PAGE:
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New cervical cancer screening guidelines released: What you need to know

Cervical cancer screenings to start later and occur less often as the U.S. has fewer HPV infections from strains that cause cervical cancer and warts.
/ Source: TODAY

People with a cervix might notice a change on their next visit to the OB-GYN thanks to new guidelines about cervical cancer screenings. These new rules aim to reduce stress and increase detection of the virus that causes most cervical cancers.

The American Cancer Society's updated cervical cancer screening requirements now suggest that people with a cervix undergo human papillomavirus virus (HPV) primary testing — instead of a Pap test — every five years, starting at age 25 and continuing through 65. More frequent Pap tests (every three years) are still considered acceptable tests for offices without access to HPV primary testing. The previous ACS guidelines, released in 2012, advised screening to begin at age 21.

"Women can start (testing) later. They can do it less frequently," said Dr. Alexi Wright, director of gynecologic oncology outcomes research at Dana-Farber Cancer Institute in Boston, who was not involved in developing the updated recommendations. "The test is (detecting) the virus that causes cervical cancer and whether a woman has an infection or not. It allows us to better understand her risk for developing cervical cancer."

The U.S. Preventative Task Force and the American College of Obstetricians and Gynecologists (ACOG) recommendations currently differ from the ACS guidelines. They encourage Pap tests every three years from ages 21 to 29, then co-testing of Pap test and HPV primary test from 30 to 65 every five years, or only a Pap test every three years.

In a statement shared with TODAY, ACOG said they look forward to reviewing the new ACS recommendations to determine if they should update their clinical guidance.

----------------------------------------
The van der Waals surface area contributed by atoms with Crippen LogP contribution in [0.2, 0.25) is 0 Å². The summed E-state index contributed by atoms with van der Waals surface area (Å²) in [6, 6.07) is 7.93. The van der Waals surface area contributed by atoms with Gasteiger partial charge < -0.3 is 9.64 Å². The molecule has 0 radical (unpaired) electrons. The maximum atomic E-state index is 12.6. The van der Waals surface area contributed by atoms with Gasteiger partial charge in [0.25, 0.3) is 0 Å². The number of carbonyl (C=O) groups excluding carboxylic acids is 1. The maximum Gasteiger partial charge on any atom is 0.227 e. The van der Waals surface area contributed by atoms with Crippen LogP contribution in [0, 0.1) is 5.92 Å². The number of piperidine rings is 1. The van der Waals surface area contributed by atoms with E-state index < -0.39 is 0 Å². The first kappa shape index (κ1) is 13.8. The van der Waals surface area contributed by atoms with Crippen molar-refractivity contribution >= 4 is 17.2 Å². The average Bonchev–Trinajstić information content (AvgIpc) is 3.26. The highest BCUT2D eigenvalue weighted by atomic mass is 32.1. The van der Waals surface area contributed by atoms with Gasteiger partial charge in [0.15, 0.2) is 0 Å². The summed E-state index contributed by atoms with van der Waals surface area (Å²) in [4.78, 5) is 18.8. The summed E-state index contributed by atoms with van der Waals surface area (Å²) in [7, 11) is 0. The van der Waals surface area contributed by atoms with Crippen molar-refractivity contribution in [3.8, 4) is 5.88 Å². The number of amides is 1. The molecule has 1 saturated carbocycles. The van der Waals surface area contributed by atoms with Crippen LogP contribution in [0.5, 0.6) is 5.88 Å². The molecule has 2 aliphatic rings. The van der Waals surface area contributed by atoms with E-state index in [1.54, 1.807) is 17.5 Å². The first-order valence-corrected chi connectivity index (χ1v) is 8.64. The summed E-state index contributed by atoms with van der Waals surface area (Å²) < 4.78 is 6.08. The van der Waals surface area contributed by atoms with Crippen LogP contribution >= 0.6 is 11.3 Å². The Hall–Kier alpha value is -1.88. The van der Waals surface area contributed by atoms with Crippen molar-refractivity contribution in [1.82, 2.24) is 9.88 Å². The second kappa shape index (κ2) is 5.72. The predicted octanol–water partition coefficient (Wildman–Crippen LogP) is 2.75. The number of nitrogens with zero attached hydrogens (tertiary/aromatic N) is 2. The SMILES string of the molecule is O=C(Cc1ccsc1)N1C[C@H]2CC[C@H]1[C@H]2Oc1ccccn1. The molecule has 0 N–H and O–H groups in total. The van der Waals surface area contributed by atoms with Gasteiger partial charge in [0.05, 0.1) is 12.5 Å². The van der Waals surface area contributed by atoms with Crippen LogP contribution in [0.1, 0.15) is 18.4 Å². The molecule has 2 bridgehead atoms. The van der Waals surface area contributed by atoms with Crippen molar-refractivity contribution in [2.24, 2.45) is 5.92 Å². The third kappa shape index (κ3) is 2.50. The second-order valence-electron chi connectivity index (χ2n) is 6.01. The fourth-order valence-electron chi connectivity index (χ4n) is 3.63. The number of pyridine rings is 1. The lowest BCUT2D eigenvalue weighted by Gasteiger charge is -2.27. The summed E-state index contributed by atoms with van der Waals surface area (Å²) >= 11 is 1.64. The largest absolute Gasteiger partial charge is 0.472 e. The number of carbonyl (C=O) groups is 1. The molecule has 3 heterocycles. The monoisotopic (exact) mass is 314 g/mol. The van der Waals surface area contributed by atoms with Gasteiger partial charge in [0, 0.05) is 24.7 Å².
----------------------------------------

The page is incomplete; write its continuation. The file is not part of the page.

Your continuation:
"In the interim, ACOG affirms our current cervical cancer screening guidelines, which encompass all three cervical cancer screening strategies (high-risk human papillomavirus testing alone, cervical cytology alone and co-testing)," wrote Dr. Christopher M. Zahn, vice president of practice activities at ACOG. " ... Current screening guidelines reflect a balance of benefit and potential harms and support shared decision-making between patients and their clinicians."

Both Pap tests and HPV tests requires cells collected from around the cervix, so the collection experience remains similar.

Pap tests detect changes in the cells of the cervix and are somewhat unreliable. Wright said there's a 50-50 chance they'll miss an important change or incorrectly flag cells as abnormal. But the HPV primary test detects the virus, which accounts for 99% of cervical cancers. If tests are positive, doctors can better understand the patient's cancer risk.

"The update is based on decades of studies comparing the effectiveness of HPV testing compared to (Pap tests)," Debbie Saslow, managing director, HPV & GYN cancers with the American Cancer Society told TODAY, via email.

This provides relief to people as they anticipate fewer unclear and stressful Pap test results.

"Giving women more certainty, with a more accurate test, can really be helpful," Wright said. "A lot of anxiety — which is serious — can happen around tests that are seen as abnormal but may not actually be significantly abnormal."

While first screening at 25 instead of 21 might seem as if it might miss younger people at risk for cervical cancer, Saslow said that's not true. Less than 1% of cervical cancers are detected under age 25 — amounting to about 130 a year.

"This number is decreasing thanks to HPV vaccination," she said. "These cases have not decreased as a result of screening, and the numbers are similar in countries that start screening later. Screening is just not beneficial at this age."

Over the past 40 years, the rate of cervical cancer and deaths from it have decreased significantly, according to the Centers for Disease Control and Prevention. While screening has helped, the HPV vaccine has contributed to the decline. When it comes to teen girls, infections with cancer and wart-causing HPV strains dropped 86% and among young women these infections are down 71%, according to the CDC. The latest estimates show that 60% of adolescent girls and 42% of adolescent boys have received one or more doses of HPV vaccine. Wright urges parents to get their children the vaccine to prevent head, neck, cervical, penile and anal cancers.

"This is a vaccine that's designed to prevent cancer," Wright said. "My hope is that by doing the combination of vaccinating and screening and treating that will be able to eradicate (HPV-causing cancers) in this country."

This story was updated on July 30, 2020 to include a comment from the American College of Obstetricians and Gynecologists (ACOG) and current HPV vaccination rates.